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Hexafluoroisopropanol 3D.png
IUPAC name
Other names
Hexafluoroisopropyl alcohol,
3D model (JSmol)
ECHA InfoCard 100.011.873 Edit this at Wikidata
RTECS number
  • UB6450000
Molar mass 168.038 g·mol−1
Appearance Colorless liquid
Density 1.596 g/mL
Melting point −3.3 °C (26.1 °F; 269.8 K)
Boiling point 58.2 °C (136.8 °F; 331.3 K)
Vapor pressure 16 kPa at 20 °C
Viscosity 1.65 cP at 20 °C
Safety data sheet External MSDS
GHS pictograms GHS05: Corrosive GHS08: Health hazard
GHS Signal word Danger
H314, H361fd, H373
P201, P280, P303+361+353, P305+351+338+310, P308+313
NFPA 704 (fire diamond)
Flammability code 0: Will not burn. E.g. waterHealth code 3: Short exposure could cause serious temporary or residual injury. E.g. chlorine gasReactivity code 0: Normally stable, even under fire exposure conditions, and is not reactive with water. E.g. liquid nitrogenSpecial hazards (white): no codeNFPA 704 four-colored diamond
Flash point > 100 °C (212 °F; 373 K)
Related compounds
Isopropyl alcohol, 2,2,2-Trifluoroethanol
Except where otherwise noted, data are given for materials in their standard state (at 25 °C [77 °F], 100 kPa).
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Infobox references

Hexafluoroisopropanol, commonly abbreviated HFIP, is the organic compound with the formula (CF3)2CHOH. This fluoroalcohol finds use as solvent and synthetic intermediate. It appears as a colorless, volatile liquid that is characterized by a strong, pungent odor. As a solvent hexafluoro-2-propanol is polar and exhibits strong hydrogen bonding properties enabling it to dissolve substances that serve as hydrogen-bond acceptors, such as amides and ethers. (CF3)2CHOH is classified as a hard Lewis acid and its acceptor properties are discussed in the ECW model. Its relative acceptor strength toward a series of bases, versus other Lewis acids, can be illustrated by C-B plots.[1][2] Hexafluoro-2-propanol is transparent to UV light with high density, low viscosity and low refractive index.

Production and uses[edit]

Hexafluoro-propan-2-ol is prepared from hexafluoropropylene through hexafluoroacetone, which is then hydrogenated.[3]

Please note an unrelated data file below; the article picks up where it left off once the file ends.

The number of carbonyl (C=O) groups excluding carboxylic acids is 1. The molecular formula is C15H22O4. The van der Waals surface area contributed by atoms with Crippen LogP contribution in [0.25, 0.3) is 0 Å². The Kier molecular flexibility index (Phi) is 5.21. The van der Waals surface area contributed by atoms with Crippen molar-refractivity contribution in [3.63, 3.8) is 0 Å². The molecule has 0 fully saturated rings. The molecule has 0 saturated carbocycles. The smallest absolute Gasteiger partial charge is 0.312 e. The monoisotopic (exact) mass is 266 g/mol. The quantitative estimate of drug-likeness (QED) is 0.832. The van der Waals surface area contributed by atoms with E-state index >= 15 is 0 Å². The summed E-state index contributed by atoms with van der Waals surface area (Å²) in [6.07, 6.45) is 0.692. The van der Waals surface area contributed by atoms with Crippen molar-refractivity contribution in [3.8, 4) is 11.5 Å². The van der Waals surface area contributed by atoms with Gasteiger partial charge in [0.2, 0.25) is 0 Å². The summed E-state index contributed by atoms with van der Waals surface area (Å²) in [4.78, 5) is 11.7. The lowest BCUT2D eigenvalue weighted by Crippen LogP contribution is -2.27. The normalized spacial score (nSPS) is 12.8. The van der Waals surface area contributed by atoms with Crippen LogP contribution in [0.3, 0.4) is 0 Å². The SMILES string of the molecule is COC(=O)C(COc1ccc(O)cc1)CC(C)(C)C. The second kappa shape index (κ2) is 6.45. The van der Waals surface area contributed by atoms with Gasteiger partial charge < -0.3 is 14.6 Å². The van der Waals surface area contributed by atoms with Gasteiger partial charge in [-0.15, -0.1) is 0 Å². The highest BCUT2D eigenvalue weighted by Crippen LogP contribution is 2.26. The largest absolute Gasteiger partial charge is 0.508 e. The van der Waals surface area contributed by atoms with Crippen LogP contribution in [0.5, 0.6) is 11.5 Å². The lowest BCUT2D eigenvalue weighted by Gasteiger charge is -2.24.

(CF3)2CO + H2 → (CF3)2CHOH

Hexafluoro-propan-2-ol is a speciality solvent for some polar polymers and organic synthesis.[4][5] It is especially effective for solubilizing a wide range of polymers, including those that are not soluble in the most common organic solvents, such as: polyamides, polyacrylonitriles, polyacetals, polyesters (e.g. polyglycolide), and polyketones. It has also found use in biochemistry to solubilize peptides and to monomerize β-sheet protein aggregates. Because of its acidity (pKa = 9.3), it can be used as acid in volatile buffers for ion pair HPLC - mass spectrometry of nucleic acids.[6]


It is both the precursor and the chief metabolite of the inhalation anesthetic sevoflurane.


Hexafluoro-2-propanol is a volatile, corrosive liquid that can cause severe burns and respiratory problems. With prolonged or repeated exposure, HFIP is likely to impair fertility as well as harm the unborn child.[7]


The release of hexafluoroisopropanol into the environment must be avoided. HFIP belongs to the per- and polyfluoroalkyl substances.[8] These so-called PFAS, also known as forever chemicals, are considered non-degradable substances in nature due to their fluorination. They are therefore classified as persistent organic pollutants. Due to its good solubility in water, hexafluoroisopropanol is also highly mobile. Thus, hexafluoroisopropanol counts as a vPvM/PMT substance (very persistent, mobile substances that may have toxic potential).[9] As a volatile and fluorinated substance, hexafluoroisopropanol increases global warming. It has a global warming potential (GWP) of 195, making it 195 times more harmful to the atmosphere than CO2.[10]


  1. ^ Laurence, C. and Gal, J-F. Lewis Basicity and Affinity Scales, Data and Measurement, (Wiley 2010) pp 50-51 IBSN 978-0-470-74957-9
  2. ^ Cramer, R. E., and Bopp, T. T. (1977) Great E and C plot. Graphical display of the enthalpies of adduct formation for Lewis acids and bases. Journal of Chemical Education 54 612-613, Improved E&C parameters are listed in ECW model. The plots shown in this paper used older parameters.
  3. ^ Günter Siegemund, Werner Schwertfeger, Andrew Feiring, Bruce Smart, Fred Behr, Herward Vogel, Blaine McKusick “Fluorine Compounds, Organic” in Ullmann's Encyclopedia of Industrial Chemistry, John Wiley & Sons, 2007. doi:10.1002/14356007.a11_349
  4. ^ Bégué, J.-P.; Bonnet-Delpon, D.; Crousse, B. (2004). "Fluorinated Alcohols: A New Medium for Selective and Clean Reaction". Synlett (1): 18–29. doi:10.1055/s-2003-44973.
  5. ^ Shuklov, Ivan A.; Dubrovina, Natalia V.; Börner, Armin (2007). "Fluorinated Alcohols as Solvents, Cosolvents and Additives in Homogeneous Catalysis". Synthesis. 2007 (19): 2925–2943. doi:10.1055/s-2007-983902.
  6. ^ Apffel, A.; Chakel, J.A.; Fischer, S.; Lichtenwalter, K.; Hancock, W.S. (1997). "Analysis of oligonucleotides by HPLC-electrospray ionization mass spectrometry". Anal. Chem. 69: 1320–1325. doi:10.1021/ac960916h. PMID 21639339.
  7. ^ "HFIP MSDS". Sigma Aldrich. Retrieved 7 January 2021.
  8. ^ "PFAS structures in DSSTox". CompTox. Retrieved 7 January 2021.
  9. ^ Arp, Hans Peter (November 2019). REACH: Improvement of guidance and methods for the identification and assessment of PMT/vPvM substances (PDF). Umweltbundesamt. Retrieved 7 January 2021.
  10. ^ "MANDATORY GREENHOUSE GAS REPORTING" (PDF). epa.gov. Federal Register. Retrieved 7 January 2021.


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